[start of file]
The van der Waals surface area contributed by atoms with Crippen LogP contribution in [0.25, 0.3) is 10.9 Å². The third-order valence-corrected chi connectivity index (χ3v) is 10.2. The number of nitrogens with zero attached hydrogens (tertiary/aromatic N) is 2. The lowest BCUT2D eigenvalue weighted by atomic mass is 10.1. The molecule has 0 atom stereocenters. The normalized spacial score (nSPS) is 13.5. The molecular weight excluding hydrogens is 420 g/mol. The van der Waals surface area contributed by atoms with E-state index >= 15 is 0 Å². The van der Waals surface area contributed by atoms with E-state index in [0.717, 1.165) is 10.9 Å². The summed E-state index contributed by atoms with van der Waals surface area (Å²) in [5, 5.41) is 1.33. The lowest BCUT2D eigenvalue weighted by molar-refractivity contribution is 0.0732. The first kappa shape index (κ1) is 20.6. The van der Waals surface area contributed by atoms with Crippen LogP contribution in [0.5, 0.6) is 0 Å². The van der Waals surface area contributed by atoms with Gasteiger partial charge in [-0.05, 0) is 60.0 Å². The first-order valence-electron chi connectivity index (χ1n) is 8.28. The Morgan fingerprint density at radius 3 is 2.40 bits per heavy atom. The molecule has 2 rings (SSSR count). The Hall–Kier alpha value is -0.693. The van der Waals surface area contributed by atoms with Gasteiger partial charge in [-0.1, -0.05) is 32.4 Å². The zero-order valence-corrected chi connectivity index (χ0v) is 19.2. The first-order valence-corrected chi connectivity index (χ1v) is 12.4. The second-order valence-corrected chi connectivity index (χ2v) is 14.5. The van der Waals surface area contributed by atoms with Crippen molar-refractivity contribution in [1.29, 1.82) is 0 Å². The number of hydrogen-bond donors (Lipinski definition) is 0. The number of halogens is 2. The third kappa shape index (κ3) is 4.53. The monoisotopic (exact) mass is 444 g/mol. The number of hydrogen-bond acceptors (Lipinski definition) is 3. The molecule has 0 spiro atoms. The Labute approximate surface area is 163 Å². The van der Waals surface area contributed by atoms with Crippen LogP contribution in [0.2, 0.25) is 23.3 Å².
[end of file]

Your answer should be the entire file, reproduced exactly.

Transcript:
The van der Waals surface area contributed by atoms with Crippen LogP contribution in [0.25, 0.3) is 10.9 Å². The third-order valence-corrected chi connectivity index (χ3v) is 10.2. The number of nitrogens with zero attached hydrogens (tertiary/aromatic N) is 2. The lowest BCUT2D eigenvalue weighted by atomic mass is 10.1. The molecule has 0 atom stereocenters. The normalized spacial score (nSPS) is 13.5. The molecular weight excluding hydrogens is 420 g/mol. The van der Waals surface area contributed by atoms with E-state index >= 15 is 0 Å². The van der Waals surface area contributed by atoms with E-state index in [0.717, 1.165) is 10.9 Å². The summed E-state index contributed by atoms with van der Waals surface area (Å²) in [5, 5.41) is 1.33. The lowest BCUT2D eigenvalue weighted by molar-refractivity contribution is 0.0732. The first kappa shape index (κ1) is 20.6. The van der Waals surface area contributed by atoms with Crippen LogP contribution in [0.5, 0.6) is 0 Å². The van der Waals surface area contributed by atoms with Gasteiger partial charge in [-0.05, 0) is 60.0 Å². The first-order valence-electron chi connectivity index (χ1n) is 8.28. The Morgan fingerprint density at radius 3 is 2.40 bits per heavy atom. The molecule has 2 rings (SSSR count). The Hall–Kier alpha value is -0.693. The van der Waals surface area contributed by atoms with Gasteiger partial charge in [-0.1, -0.05) is 32.4 Å². The zero-order valence-corrected chi connectivity index (χ0v) is 19.2. The first-order valence-corrected chi connectivity index (χ1v) is 12.4. The second-order valence-corrected chi connectivity index (χ2v) is 14.5. The van der Waals surface area contributed by atoms with Crippen molar-refractivity contribution in [1.29, 1.82) is 0 Å². The number of hydrogen-bond donors (Lipinski definition) is 0. The number of halogens is 2. The third kappa shape index (κ3) is 4.53. The monoisotopic (exact) mass is 444 g/mol. The number of hydrogen-bond acceptors (Lipinski definition) is 3. The molecule has 0 spiro atoms. The Labute approximate surface area is 163 Å². The van der Waals surface area contributed by atoms with Crippen LogP contribution in [0.2, 0.25) is 23.3 Å².